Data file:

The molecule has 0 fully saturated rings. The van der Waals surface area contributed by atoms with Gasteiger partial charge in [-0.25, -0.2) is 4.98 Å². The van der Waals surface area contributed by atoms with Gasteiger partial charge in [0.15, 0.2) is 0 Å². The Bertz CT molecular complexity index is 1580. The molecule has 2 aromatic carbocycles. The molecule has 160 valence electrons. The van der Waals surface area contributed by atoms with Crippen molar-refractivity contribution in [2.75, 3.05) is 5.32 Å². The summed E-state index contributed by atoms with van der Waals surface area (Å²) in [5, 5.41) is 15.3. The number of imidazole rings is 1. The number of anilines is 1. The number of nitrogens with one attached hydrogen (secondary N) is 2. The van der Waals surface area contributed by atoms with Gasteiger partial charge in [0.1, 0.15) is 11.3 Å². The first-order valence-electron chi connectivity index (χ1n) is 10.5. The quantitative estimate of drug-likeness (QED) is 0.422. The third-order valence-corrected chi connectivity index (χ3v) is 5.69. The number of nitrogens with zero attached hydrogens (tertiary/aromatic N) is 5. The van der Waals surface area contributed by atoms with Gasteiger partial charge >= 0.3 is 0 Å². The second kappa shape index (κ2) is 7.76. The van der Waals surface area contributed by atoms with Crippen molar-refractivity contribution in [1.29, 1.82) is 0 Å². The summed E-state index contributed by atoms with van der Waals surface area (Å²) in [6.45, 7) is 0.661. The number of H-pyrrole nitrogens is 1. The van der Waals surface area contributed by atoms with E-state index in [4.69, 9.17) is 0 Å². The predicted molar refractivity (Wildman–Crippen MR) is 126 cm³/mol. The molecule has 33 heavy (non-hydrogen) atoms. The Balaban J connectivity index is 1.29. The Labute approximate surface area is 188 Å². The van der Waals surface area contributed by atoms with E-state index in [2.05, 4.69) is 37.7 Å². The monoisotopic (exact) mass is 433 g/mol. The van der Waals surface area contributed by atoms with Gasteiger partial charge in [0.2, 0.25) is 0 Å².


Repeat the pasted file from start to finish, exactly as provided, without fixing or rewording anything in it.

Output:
The molecule has 0 fully saturated rings. The van der Waals surface area contributed by atoms with Gasteiger partial charge in [-0.25, -0.2) is 4.98 Å². The van der Waals surface area contributed by atoms with Gasteiger partial charge in [0.15, 0.2) is 0 Å². The Bertz CT molecular complexity index is 1580. The molecule has 2 aromatic carbocycles. The molecule has 160 valence electrons. The van der Waals surface area contributed by atoms with Crippen molar-refractivity contribution in [2.75, 3.05) is 5.32 Å². The summed E-state index contributed by atoms with van der Waals surface area (Å²) in [5, 5.41) is 15.3. The number of imidazole rings is 1. The number of anilines is 1. The number of nitrogens with one attached hydrogen (secondary N) is 2. The van der Waals surface area contributed by atoms with Gasteiger partial charge in [0.1, 0.15) is 11.3 Å². The first-order valence-electron chi connectivity index (χ1n) is 10.5. The quantitative estimate of drug-likeness (QED) is 0.422. The third-order valence-corrected chi connectivity index (χ3v) is 5.69. The number of nitrogens with zero attached hydrogens (tertiary/aromatic N) is 5. The van der Waals surface area contributed by atoms with Gasteiger partial charge >= 0.3 is 0 Å². The second kappa shape index (κ2) is 7.76. The van der Waals surface area contributed by atoms with Crippen molar-refractivity contribution in [1.29, 1.82) is 0 Å². The summed E-state index contributed by atoms with van der Waals surface area (Å²) in [6.45, 7) is 0.661. The number of H-pyrrole nitrogens is 1. The van der Waals surface area contributed by atoms with E-state index in [4.69, 9.17) is 0 Å². The predicted molar refractivity (Wildman–Crippen MR) is 126 cm³/mol. The molecule has 33 heavy (non-hydrogen) atoms. The Balaban J connectivity index is 1.29. The Labute approximate surface area is 188 Å². The van der Waals surface area contributed by atoms with E-state index in [2.05, 4.69) is 37.7 Å². The monoisotopic (exact) mass is 433 g/mol. The van der Waals surface area contributed by atoms with Gasteiger partial charge in [0.2, 0.25) is 0 Å².